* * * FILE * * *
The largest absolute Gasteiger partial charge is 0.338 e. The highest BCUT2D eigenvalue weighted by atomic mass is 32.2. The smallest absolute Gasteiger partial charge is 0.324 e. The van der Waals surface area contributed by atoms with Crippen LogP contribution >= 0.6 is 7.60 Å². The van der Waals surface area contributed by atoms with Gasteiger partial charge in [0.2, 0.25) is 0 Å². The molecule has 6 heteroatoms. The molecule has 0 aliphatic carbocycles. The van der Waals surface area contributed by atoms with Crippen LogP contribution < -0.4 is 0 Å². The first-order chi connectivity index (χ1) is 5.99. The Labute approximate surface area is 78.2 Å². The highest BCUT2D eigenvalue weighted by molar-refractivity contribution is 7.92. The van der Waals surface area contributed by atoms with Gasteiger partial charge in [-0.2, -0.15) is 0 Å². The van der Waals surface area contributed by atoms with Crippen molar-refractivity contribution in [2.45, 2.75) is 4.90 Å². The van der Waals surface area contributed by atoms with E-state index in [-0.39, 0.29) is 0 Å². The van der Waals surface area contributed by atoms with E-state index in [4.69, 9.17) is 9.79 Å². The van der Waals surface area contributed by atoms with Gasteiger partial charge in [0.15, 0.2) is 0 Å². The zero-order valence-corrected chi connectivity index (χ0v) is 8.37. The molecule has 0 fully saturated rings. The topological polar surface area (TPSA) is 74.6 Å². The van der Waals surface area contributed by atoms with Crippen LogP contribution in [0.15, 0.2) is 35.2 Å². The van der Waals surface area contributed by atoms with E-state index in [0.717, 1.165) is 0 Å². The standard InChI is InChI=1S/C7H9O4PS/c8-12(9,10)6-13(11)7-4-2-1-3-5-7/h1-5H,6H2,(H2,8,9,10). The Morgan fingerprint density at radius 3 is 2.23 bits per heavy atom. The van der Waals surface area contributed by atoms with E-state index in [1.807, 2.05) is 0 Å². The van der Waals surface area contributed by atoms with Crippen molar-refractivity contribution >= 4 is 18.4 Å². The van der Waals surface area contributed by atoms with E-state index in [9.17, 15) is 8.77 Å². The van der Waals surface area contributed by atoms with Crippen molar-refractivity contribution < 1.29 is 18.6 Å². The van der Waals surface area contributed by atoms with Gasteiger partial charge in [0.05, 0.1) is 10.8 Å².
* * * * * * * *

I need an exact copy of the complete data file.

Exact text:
The largest absolute Gasteiger partial charge is 0.338 e. The highest BCUT2D eigenvalue weighted by atomic mass is 32.2. The smallest absolute Gasteiger partial charge is 0.324 e. The van der Waals surface area contributed by atoms with Crippen LogP contribution >= 0.6 is 7.60 Å². The van der Waals surface area contributed by atoms with Gasteiger partial charge in [0.2, 0.25) is 0 Å². The molecule has 6 heteroatoms. The molecule has 0 aliphatic carbocycles. The van der Waals surface area contributed by atoms with Crippen LogP contribution < -0.4 is 0 Å². The first-order chi connectivity index (χ1) is 5.99. The Labute approximate surface area is 78.2 Å². The highest BCUT2D eigenvalue weighted by molar-refractivity contribution is 7.92. The van der Waals surface area contributed by atoms with Gasteiger partial charge in [-0.2, -0.15) is 0 Å². The van der Waals surface area contributed by atoms with Crippen molar-refractivity contribution in [2.45, 2.75) is 4.90 Å². The van der Waals surface area contributed by atoms with E-state index in [-0.39, 0.29) is 0 Å². The van der Waals surface area contributed by atoms with E-state index in [4.69, 9.17) is 9.79 Å². The van der Waals surface area contributed by atoms with Gasteiger partial charge in [0.15, 0.2) is 0 Å². The zero-order valence-corrected chi connectivity index (χ0v) is 8.37. The molecule has 0 fully saturated rings. The topological polar surface area (TPSA) is 74.6 Å². The van der Waals surface area contributed by atoms with Crippen LogP contribution in [0.15, 0.2) is 35.2 Å². The van der Waals surface area contributed by atoms with E-state index in [0.717, 1.165) is 0 Å². The standard InChI is InChI=1S/C7H9O4PS/c8-12(9,10)6-13(11)7-4-2-1-3-5-7/h1-5H,6H2,(H2,8,9,10). The Morgan fingerprint density at radius 3 is 2.23 bits per heavy atom. The van der Waals surface area contributed by atoms with E-state index in [1.807, 2.05) is 0 Å². The van der Waals surface area contributed by atoms with Crippen molar-refractivity contribution >= 4 is 18.4 Å². The van der Waals surface area contributed by atoms with E-state index in [9.17, 15) is 8.77 Å². The van der Waals surface area contributed by atoms with Crippen molar-refractivity contribution < 1.29 is 18.6 Å². The van der Waals surface area contributed by atoms with Gasteiger partial charge in [0.05, 0.1) is 10.8 Å².